A while back I posted this take on a very famous author’s five simple rules for writing. Now Joe Z. reminds me of an earlier debate about whether revisions are a good thing or a watering-down of one’s initial inspiration. My contribution to that talk, dredged from the depths of Joe’s comment fields:
Early to bed, early to rise; revise revise revise.
Beginning writers are commonly afflicted with two mistaken ideas: (a) you only write when inspiration comes over you (preferably late at night, while the bourgeois are asleep and the Muse comes skipping over the rooftops and springs through the open window of your garrett), and (b) your first drafts are always best because that’s when your inspiration is at its freshest.
As a former sufferer, I can attest that a third delusion grew naturally out of the first two: since the initial writing is always the best, I had to make sure everything was perfect before I could go on. This meant that whenever I hit a speed bump while barreling through a writing project, I would get stuck there, trying to solve a problem while my inspiration and fire dwindled away.
The net result was a drawerful of unfinished and half-realized projects.
In my case, the first-draft delusion grew out of my school days, when I habitually larked off on assignments until the very last minute, then fulfilled them in a frenzy of caffeine-drenched activity. Since these assignments almost always won good grades, I received positive reinforcement for a very bad writing habit. The fact that I worked for many years in the newspaper business, constantly writing for tight deadlines, didn’t do much to improve the situation. On top of that, I’ve been a Bob Dylan fan most of my life, and he’s famous for winging it in the studio and releasing first takes of songs because he wants that fresh, spontaneous sound. When that approach works, you get Blonde on Blonde. When it doesn’t, you get Down in the Groove.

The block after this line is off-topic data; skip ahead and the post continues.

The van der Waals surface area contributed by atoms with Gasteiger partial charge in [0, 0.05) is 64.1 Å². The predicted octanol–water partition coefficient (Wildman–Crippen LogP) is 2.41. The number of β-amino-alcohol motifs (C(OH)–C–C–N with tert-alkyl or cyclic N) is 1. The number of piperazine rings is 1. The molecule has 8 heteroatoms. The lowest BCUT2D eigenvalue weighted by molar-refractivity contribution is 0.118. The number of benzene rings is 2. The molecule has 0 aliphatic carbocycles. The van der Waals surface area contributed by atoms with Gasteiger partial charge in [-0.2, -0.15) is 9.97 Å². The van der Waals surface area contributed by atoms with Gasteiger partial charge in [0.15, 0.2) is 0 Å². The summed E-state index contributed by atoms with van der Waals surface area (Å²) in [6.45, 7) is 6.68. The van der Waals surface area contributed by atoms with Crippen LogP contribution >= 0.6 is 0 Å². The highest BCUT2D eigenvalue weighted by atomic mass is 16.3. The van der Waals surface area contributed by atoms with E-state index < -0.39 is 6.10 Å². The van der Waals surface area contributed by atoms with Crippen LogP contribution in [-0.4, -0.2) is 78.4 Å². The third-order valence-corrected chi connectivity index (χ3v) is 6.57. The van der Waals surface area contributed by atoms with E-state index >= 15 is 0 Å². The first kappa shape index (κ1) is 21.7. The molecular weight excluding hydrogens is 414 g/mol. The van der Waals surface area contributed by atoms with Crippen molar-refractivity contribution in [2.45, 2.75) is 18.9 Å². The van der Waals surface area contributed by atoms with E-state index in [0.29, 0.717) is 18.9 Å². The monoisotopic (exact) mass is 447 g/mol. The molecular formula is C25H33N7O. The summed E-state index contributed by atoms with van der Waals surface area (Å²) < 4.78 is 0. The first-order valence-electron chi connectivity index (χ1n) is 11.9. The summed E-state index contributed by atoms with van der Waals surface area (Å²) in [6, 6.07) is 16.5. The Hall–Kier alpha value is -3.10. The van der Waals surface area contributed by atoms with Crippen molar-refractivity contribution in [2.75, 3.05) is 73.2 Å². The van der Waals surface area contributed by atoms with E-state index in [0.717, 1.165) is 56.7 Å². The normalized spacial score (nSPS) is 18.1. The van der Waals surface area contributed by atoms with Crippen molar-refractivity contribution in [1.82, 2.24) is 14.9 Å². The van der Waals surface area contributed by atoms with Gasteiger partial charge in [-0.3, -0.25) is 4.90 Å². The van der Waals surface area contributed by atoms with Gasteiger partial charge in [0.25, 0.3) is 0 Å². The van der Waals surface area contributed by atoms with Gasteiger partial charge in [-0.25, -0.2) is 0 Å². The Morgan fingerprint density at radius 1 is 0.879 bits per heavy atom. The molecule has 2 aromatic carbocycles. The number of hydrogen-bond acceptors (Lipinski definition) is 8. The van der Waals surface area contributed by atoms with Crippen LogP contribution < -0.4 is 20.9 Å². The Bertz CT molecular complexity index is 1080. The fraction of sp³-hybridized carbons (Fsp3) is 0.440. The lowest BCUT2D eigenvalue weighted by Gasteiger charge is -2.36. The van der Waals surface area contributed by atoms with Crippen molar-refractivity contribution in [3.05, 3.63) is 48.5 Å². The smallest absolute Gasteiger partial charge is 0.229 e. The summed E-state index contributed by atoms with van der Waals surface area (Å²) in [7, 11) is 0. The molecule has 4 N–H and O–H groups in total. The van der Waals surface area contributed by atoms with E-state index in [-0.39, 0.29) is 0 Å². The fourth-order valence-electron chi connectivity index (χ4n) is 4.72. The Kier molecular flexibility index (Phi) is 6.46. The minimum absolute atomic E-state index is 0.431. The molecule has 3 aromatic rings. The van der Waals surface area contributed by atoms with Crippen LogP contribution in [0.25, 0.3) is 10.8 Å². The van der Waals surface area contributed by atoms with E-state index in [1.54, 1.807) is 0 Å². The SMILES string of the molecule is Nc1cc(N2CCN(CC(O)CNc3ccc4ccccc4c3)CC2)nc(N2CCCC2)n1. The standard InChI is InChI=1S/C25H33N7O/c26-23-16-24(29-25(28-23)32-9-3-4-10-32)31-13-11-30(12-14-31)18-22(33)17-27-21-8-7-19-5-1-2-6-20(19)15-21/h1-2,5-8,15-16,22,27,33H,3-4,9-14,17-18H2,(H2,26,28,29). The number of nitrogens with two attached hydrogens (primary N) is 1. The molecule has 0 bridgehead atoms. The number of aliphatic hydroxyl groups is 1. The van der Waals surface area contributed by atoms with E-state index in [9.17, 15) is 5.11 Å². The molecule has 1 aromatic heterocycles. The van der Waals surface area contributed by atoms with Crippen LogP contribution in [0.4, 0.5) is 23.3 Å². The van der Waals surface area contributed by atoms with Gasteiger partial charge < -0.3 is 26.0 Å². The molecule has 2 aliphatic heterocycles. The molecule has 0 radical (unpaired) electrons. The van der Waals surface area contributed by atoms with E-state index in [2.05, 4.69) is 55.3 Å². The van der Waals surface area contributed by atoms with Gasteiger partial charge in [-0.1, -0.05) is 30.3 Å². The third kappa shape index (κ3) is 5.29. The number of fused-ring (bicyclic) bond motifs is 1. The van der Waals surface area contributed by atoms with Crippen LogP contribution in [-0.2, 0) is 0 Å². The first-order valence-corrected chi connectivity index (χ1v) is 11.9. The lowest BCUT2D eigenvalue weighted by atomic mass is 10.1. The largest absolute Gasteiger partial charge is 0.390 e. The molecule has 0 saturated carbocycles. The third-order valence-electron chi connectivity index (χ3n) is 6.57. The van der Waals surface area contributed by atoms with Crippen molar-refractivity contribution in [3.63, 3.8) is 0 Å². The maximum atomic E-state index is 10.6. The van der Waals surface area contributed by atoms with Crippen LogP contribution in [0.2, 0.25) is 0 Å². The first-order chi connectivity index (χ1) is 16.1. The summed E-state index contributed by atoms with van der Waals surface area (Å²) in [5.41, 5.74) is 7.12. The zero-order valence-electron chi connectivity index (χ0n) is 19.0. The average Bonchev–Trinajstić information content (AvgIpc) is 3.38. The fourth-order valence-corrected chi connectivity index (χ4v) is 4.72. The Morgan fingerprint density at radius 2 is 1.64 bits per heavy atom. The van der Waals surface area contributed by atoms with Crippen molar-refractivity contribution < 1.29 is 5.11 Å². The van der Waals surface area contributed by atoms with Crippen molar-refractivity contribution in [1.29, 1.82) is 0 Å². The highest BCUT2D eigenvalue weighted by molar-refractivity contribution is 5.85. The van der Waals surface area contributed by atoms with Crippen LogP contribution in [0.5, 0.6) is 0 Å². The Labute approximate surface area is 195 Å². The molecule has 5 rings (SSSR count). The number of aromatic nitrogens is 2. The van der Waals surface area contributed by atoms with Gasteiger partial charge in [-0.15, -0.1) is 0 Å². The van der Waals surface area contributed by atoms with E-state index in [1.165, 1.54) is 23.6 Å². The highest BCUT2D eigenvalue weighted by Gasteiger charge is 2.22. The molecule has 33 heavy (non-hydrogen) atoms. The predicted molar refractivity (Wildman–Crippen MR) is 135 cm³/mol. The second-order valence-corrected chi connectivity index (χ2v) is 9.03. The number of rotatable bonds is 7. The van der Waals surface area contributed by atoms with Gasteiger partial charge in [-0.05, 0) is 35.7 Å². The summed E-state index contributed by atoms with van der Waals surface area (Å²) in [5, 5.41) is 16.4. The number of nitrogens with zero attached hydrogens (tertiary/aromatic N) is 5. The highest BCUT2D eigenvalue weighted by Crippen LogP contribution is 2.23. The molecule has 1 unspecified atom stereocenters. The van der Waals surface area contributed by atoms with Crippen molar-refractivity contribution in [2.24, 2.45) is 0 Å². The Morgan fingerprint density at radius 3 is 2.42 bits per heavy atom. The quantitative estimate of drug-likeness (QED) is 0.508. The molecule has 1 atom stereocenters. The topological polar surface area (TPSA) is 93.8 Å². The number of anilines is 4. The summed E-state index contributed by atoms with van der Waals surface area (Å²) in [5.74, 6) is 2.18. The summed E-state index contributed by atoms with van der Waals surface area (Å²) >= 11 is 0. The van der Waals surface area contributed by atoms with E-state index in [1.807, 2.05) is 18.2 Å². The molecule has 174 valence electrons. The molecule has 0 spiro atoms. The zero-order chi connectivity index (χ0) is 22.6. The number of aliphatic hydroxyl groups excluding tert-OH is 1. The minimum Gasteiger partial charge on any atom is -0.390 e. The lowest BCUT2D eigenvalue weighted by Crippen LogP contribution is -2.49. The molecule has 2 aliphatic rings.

First drafts contain nuggets of pure gold. They also contain plenty of boilerplate and second-hand phrases that need to be reassessed in the cold light of day. True creative freedom and productivity followed when I realized that
second, third and even fourth drafts are not only acceptable — they’re desirable. I didn’t have to stop when I hit a bad patch — I could always slap something in and come back a few days later with a fresh point of view. Nine times out of ten, continuing with the work took the story in a direction that solved the problem for me. Then I could go back to the rough patch and come up with a more artful way to set the stage for events to come.
Another great thing about this approach is that it allows you to become more humane with your writing regimen. I used to think that I couldn’t write anything unless I had a big bloc of time in which to pursue the Muse. I now know that I can accomplish more in a concentrated one-hour writing session than I can by putting aside an entire afternoon. I also know that I do my clearest thinking in the morning, so I schedule that brief session before the kids wake up. A regular writing schedule doesn’t make you a drone. Keeping a regular schedule means the Muse will know where to find you.
The marvelous thing about this arrangement is the fact that it aids concentration. When I tried to write for hours at a time, the least distraction would have me clutching my hair and pounding the desk like Roderick Usher. Now I think I could write on the lip of an erupting volcano and not even notice the ash in my hair.
So, let all tyros take note. You don’t have to get it all right the first time. Most of the time you won’t anyway. The only really successful first draft I’m aware of was written on the top of Mount Sinai. Personally, I think even that would have benefitted from a few additional drafts.